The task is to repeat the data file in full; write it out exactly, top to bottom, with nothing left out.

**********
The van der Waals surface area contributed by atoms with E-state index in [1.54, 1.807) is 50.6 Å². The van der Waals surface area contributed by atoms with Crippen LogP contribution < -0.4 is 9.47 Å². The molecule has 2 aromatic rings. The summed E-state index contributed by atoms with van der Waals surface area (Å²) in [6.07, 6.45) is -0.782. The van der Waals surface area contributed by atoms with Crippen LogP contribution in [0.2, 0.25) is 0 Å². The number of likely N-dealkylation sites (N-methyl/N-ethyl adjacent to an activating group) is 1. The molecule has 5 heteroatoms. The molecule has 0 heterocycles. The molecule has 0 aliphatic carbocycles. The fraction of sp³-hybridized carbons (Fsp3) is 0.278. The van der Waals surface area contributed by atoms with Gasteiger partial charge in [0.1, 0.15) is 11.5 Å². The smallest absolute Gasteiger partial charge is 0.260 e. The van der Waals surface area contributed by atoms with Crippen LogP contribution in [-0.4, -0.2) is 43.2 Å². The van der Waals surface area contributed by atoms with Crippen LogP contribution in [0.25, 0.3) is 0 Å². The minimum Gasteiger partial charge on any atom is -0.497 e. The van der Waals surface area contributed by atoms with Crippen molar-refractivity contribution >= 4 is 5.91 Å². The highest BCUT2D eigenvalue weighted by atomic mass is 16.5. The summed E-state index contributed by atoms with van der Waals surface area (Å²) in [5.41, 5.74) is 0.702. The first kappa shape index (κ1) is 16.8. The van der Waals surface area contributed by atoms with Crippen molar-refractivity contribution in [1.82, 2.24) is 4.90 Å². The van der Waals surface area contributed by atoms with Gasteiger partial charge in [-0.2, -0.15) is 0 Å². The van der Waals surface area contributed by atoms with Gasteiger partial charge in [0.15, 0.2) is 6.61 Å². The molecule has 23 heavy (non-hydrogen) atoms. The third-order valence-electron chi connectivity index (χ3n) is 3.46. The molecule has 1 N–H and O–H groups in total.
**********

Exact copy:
The van der Waals surface area contributed by atoms with E-state index in [1.54, 1.807) is 50.6 Å². The van der Waals surface area contributed by atoms with Crippen LogP contribution < -0.4 is 9.47 Å². The molecule has 2 aromatic rings. The summed E-state index contributed by atoms with van der Waals surface area (Å²) in [6.07, 6.45) is -0.782. The van der Waals surface area contributed by atoms with Crippen LogP contribution in [0.2, 0.25) is 0 Å². The number of likely N-dealkylation sites (N-methyl/N-ethyl adjacent to an activating group) is 1. The molecule has 5 heteroatoms. The molecule has 0 heterocycles. The molecule has 0 aliphatic carbocycles. The fraction of sp³-hybridized carbons (Fsp3) is 0.278. The van der Waals surface area contributed by atoms with Gasteiger partial charge in [0.1, 0.15) is 11.5 Å². The smallest absolute Gasteiger partial charge is 0.260 e. The van der Waals surface area contributed by atoms with Crippen LogP contribution in [-0.4, -0.2) is 43.2 Å². The van der Waals surface area contributed by atoms with Crippen LogP contribution in [0.25, 0.3) is 0 Å². The minimum Gasteiger partial charge on any atom is -0.497 e. The van der Waals surface area contributed by atoms with Crippen molar-refractivity contribution >= 4 is 5.91 Å². The highest BCUT2D eigenvalue weighted by atomic mass is 16.5. The summed E-state index contributed by atoms with van der Waals surface area (Å²) in [5.41, 5.74) is 0.702. The first kappa shape index (κ1) is 16.8. The van der Waals surface area contributed by atoms with Crippen molar-refractivity contribution in [1.82, 2.24) is 4.90 Å². The van der Waals surface area contributed by atoms with Gasteiger partial charge in [-0.2, -0.15) is 0 Å². The van der Waals surface area contributed by atoms with Gasteiger partial charge in [0.15, 0.2) is 6.61 Å². The molecule has 23 heavy (non-hydrogen) atoms. The third-order valence-electron chi connectivity index (χ3n) is 3.46. The molecule has 1 N–H and O–H groups in total.